Peru discovers in pre-Incan site tomb of 16 Chinese migrants
August 24, 2017
Peruvian archeologists have discovered in a sacred pre-Incan site the bodies of 16 men from China who arrived to South America almost two centuries ago as semi-enslaved workers.
The secret tomb in Lima is the biggest burial site of Chinese migrants ever found in Peru and was presented Thursday to journalists. Found alongside the bony remains were opium pipes and other personal objects used by the migrants.
As many as 100,000 Chinese migrants arrived to Peru in the second half of the 19th century and for little pay performed back-breaking work on farms, building railroads and removing guano, which is bird excrement coveted as fertilizer.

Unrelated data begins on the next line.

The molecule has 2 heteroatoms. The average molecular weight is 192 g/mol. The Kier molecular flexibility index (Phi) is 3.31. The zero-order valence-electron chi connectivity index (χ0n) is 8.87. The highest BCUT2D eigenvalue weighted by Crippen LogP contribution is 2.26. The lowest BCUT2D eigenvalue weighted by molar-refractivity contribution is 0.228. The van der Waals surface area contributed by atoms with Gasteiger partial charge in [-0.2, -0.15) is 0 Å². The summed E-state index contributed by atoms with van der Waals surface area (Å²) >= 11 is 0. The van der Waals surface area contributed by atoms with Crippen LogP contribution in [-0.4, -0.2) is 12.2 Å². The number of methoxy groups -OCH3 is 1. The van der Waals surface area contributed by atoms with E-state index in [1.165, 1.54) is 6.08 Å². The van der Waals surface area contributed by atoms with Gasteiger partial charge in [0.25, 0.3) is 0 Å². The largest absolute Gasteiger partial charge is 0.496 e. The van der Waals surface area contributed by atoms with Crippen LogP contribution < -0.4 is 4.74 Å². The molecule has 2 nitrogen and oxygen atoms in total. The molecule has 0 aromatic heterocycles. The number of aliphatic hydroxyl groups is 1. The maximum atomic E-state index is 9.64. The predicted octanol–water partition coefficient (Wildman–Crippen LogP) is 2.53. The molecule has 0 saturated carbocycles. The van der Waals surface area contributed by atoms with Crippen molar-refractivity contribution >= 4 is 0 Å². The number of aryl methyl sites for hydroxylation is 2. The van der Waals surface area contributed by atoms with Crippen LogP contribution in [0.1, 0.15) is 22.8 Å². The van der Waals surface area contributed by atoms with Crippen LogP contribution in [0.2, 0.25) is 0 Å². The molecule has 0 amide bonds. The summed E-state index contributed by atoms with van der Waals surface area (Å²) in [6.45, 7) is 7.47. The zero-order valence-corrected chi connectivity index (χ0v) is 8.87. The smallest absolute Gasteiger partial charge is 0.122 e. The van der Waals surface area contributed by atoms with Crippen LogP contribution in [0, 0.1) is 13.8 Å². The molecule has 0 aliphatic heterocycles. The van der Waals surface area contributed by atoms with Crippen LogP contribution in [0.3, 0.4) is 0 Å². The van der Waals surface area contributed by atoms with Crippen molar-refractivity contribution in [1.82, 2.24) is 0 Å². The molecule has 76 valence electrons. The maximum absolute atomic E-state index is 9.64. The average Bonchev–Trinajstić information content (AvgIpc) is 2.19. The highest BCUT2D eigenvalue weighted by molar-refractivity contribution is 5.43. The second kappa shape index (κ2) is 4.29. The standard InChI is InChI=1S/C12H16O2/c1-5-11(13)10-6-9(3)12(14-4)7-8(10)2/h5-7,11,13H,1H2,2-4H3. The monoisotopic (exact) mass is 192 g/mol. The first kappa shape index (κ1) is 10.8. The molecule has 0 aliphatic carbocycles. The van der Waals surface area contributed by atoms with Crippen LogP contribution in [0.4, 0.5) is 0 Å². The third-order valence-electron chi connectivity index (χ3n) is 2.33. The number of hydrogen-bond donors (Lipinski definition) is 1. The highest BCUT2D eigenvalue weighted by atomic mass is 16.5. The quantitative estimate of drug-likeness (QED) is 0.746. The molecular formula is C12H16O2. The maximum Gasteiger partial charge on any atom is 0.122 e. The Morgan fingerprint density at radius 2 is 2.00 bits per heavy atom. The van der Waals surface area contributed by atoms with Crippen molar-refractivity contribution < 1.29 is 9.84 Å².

The Chinese were discriminated against even in death, having to be buried in the pre-Incan sites after being barred from cemeteries reserved for Roman Catholics.
Chinese Premier Li Keqiang has said that the Beijing-funded project to build a vast railroad between the Atlantic and Pacific oceans, across Peru, would respect the region's environment including the Amazon basin.
Peruvian authorities have revealed the reconstructed face of the Lord of Sipan, a pre-Columbian ruler whose remains were discovered in 1987 and hailed as one of the country's most stunning archaeological finds.
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